Blog in Review: Spring Semester 2012

Bapst Library, the fourth building constructed on Boston College's Chestnut Hill campus, photograph by Clifton Church.

Bapst Library, the fourth building constructed on Boston College’s Chestnut Hill campus, photograph by Clifton Church.

Dear Burns Library Blog Readers,

The Spring 2012 semester is drawing to a close and I’d like to take this opportunity to thank you for reading the John J. Burns Library’s blog this semester and to remind you of the great posts written by our enthusiastic staff members and student employees whose contributions have so enriched the blog this semester.  In January, student assistants Kathleen Horigan and Carolyn Twomey brought you a story from the Information Wanted Database and  I wrote about the process of writing your own edition for Professor Robert Stanton’s “Introduction to Advanced Research Methods” class.  In February, Senior Cataloger David Richtmyer expounded on the digitization of the earliest printed book owned by Burns,  Rachel Banke recounted her research process for her senior thesis on American Responses to Pre-Famine Irish Immigrants, you were treated to the beautiful photos available on Flickr of the early Boston College campus and AUL for Special Collections Bridget Burke posted about the Burns Library’s Jesuitica Collection, especially its strengths in the sciences.

This image shows you some of the correspondence Speaker O'Neill received regarding the Equal Rights Amendment, Thomas P. O'Neill Papers, CA2009-01, Box 190, Folder 2.

This image shows you some of the correspondence Speaker O’Neill received regarding the Equal Rights Amendment, Box 190, Folder 2, Thomas P. O’Neill Papers, CA.2009.001, John J. Burns Library, Boston College.

In March, we re-posted an entry on Tom Williams in honor of Senior Special Cataloging Assistant Meghan Madden’s exhibit at Burns,  Senior Cataloger David Richtmyer shared a fascinating autograph discovery, Librarian Sarah Hogan recounted some insights into the history of the Equal Rights Amendment found in the Thomas P. O’Neill Jr. , Congressional Papers and Irish Studies Librarian Kathleen Williams brought you an exhibition post about early twentieth century recommended reading in Ireland.

In April, Burns Conservator Barbara Adams Hebard explored the artistry of the Traffic Street Press, graduate student Andrew Kuhn gave us a nice overview of the Rural Ireland exhibition at the McMullen Museum, undergraduate student Lily Connolly recounted the illustrious history of track at Boston College for Marathon Monday, graduate student James Daryn Henry and I honored the humanities during Arts Festival week with a look at Father Sweeney’s Humanities Series Director’s Records and finally Collection Development Librarian Brendan Rapple took a closer look at the Pamela Frankau Papers.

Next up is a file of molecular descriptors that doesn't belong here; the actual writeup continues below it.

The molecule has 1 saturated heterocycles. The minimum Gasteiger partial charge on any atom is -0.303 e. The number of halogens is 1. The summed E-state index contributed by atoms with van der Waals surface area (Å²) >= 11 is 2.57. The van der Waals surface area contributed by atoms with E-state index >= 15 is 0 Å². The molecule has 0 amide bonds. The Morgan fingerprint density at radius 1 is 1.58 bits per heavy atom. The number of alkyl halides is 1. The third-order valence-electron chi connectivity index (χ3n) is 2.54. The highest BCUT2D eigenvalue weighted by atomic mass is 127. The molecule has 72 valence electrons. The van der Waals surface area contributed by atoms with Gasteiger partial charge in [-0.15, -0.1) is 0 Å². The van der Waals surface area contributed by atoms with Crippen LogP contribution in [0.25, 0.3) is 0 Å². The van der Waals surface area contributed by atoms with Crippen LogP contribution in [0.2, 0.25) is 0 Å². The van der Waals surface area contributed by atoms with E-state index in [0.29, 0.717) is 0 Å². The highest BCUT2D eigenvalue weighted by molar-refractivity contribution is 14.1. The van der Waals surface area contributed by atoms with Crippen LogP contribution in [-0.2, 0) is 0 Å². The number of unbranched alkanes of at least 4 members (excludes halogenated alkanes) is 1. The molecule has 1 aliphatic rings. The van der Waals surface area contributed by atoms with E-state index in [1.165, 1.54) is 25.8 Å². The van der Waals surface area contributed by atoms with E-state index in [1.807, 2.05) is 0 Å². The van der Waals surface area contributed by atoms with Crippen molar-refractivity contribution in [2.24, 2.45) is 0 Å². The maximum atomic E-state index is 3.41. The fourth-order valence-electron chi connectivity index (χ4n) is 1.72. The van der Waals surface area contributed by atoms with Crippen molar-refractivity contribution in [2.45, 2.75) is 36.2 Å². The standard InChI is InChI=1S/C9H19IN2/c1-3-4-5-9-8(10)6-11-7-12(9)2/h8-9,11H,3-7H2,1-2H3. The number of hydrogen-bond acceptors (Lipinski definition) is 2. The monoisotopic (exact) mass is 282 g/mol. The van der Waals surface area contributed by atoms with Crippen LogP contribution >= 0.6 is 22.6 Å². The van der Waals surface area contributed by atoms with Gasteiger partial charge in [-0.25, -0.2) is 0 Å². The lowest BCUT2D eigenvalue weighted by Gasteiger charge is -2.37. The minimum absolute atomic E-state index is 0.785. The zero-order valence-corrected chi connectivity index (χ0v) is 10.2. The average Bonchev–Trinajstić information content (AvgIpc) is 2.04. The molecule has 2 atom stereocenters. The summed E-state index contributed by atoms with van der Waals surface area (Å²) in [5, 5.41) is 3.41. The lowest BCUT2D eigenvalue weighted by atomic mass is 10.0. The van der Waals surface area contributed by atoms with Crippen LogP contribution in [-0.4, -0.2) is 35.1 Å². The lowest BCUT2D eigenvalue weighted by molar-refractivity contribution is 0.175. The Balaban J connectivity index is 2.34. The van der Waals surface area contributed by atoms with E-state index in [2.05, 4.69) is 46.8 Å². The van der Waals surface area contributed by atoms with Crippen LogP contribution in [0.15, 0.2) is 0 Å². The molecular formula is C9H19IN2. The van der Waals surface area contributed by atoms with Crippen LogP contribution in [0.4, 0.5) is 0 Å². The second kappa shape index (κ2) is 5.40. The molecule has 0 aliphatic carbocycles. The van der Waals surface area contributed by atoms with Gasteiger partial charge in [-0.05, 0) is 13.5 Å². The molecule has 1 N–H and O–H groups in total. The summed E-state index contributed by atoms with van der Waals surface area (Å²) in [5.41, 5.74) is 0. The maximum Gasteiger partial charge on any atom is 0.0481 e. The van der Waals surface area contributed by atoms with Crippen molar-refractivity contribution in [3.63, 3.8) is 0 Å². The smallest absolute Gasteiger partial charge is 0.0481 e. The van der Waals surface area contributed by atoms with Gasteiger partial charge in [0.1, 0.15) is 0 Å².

Traffic Street Press Books

Traffic Street Press Books

I thank you for reading and hope that you will continue to keep up with us as we uncover new stories and surprises here at the Burns Library.  If you have an idea for the blog, a suggestion for a post or would just like to get in touch then please contact the Burns Library Reading Room at 617-552-4861 or

  • Justine Sundaram, Reference Librarian, John J. Burns Library

About John J. Burns Library of Rare Books and Special Collections at Boston College

The University’s special collections, including the University’s Archives, are housed in the Honorable John J. Burns Library, located in the Bapst Library Building, north entrance. Burns Library staff work with students and faculty to support learning and teaching at Boston College, offering access to unique primary sources through instruction sessions, exhibits, and programming. The Burns Library also serves the research needs of external scholars, hosting researchers from around the globe interested in using the collections. The Burns Library is home to more than 200,000 volumes and over 700 manuscript collections, including holdings of music, photographic materials, art and artifacts, and ephemera. Though its collections cover virtually the entire spectrum of human knowledge, the Burns Library has achieved international recognition in several specific areas of research, most notably: Irish studies; British Catholic authors; Jesuitica; Fine printing; Catholic liturgy and life in America, 1925-1975; Boston history; the Caribbean, especially Jamaica; Nursing; and Congressional archives.
This entry was posted in Archives & Manuscripts, B. C. History, Blog in Review, Conservation, Digital Projects, Exhibits & Events, Featured Collections & Books, Flickr Sets, Staff Posts, Student Posts, University Archives and tagged , , , , . Bookmark the permalink.

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